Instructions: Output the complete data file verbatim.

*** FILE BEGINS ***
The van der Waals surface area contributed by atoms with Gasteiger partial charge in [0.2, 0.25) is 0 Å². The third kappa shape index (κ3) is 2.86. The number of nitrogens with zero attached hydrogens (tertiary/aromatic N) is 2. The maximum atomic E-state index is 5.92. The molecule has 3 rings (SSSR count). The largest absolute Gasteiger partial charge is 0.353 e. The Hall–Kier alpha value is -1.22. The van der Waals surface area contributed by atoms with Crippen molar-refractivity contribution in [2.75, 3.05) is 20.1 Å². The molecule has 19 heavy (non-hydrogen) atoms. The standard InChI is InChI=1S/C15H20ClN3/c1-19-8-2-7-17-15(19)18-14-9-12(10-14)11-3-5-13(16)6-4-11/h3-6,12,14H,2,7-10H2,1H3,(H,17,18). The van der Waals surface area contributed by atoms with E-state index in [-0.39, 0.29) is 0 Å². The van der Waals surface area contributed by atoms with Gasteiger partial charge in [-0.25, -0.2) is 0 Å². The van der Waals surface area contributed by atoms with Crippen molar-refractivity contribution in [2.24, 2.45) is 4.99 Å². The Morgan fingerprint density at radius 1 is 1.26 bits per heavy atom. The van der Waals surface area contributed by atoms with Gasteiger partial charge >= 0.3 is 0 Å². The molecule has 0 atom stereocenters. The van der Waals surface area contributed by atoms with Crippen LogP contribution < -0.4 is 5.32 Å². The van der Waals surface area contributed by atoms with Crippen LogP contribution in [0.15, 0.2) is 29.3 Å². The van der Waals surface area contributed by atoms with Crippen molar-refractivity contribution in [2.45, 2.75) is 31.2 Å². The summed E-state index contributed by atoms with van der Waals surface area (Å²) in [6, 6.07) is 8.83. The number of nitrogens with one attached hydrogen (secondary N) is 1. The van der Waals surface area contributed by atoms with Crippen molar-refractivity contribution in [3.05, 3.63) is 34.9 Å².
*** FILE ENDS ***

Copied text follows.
The van der Waals surface area contributed by atoms with Gasteiger partial charge in [0.2, 0.25) is 0 Å². The third kappa shape index (κ3) is 2.86. The number of nitrogens with zero attached hydrogens (tertiary/aromatic N) is 2. The maximum atomic E-state index is 5.92. The molecule has 3 rings (SSSR count). The largest absolute Gasteiger partial charge is 0.353 e. The Hall–Kier alpha value is -1.22. The van der Waals surface area contributed by atoms with Crippen molar-refractivity contribution in [2.75, 3.05) is 20.1 Å². The molecule has 19 heavy (non-hydrogen) atoms. The standard InChI is InChI=1S/C15H20ClN3/c1-19-8-2-7-17-15(19)18-14-9-12(10-14)11-3-5-13(16)6-4-11/h3-6,12,14H,2,7-10H2,1H3,(H,17,18). The van der Waals surface area contributed by atoms with E-state index in [-0.39, 0.29) is 0 Å². The van der Waals surface area contributed by atoms with Gasteiger partial charge in [-0.25, -0.2) is 0 Å². The van der Waals surface area contributed by atoms with Crippen molar-refractivity contribution in [2.24, 2.45) is 4.99 Å². The Morgan fingerprint density at radius 1 is 1.26 bits per heavy atom. The van der Waals surface area contributed by atoms with Gasteiger partial charge >= 0.3 is 0 Å². The molecule has 0 atom stereocenters. The van der Waals surface area contributed by atoms with Crippen LogP contribution < -0.4 is 5.32 Å². The van der Waals surface area contributed by atoms with Crippen LogP contribution in [0.15, 0.2) is 29.3 Å². The van der Waals surface area contributed by atoms with Crippen molar-refractivity contribution in [2.45, 2.75) is 31.2 Å². The summed E-state index contributed by atoms with van der Waals surface area (Å²) in [6, 6.07) is 8.83. The number of nitrogens with one attached hydrogen (secondary N) is 1. The van der Waals surface area contributed by atoms with Crippen molar-refractivity contribution in [3.05, 3.63) is 34.9 Å².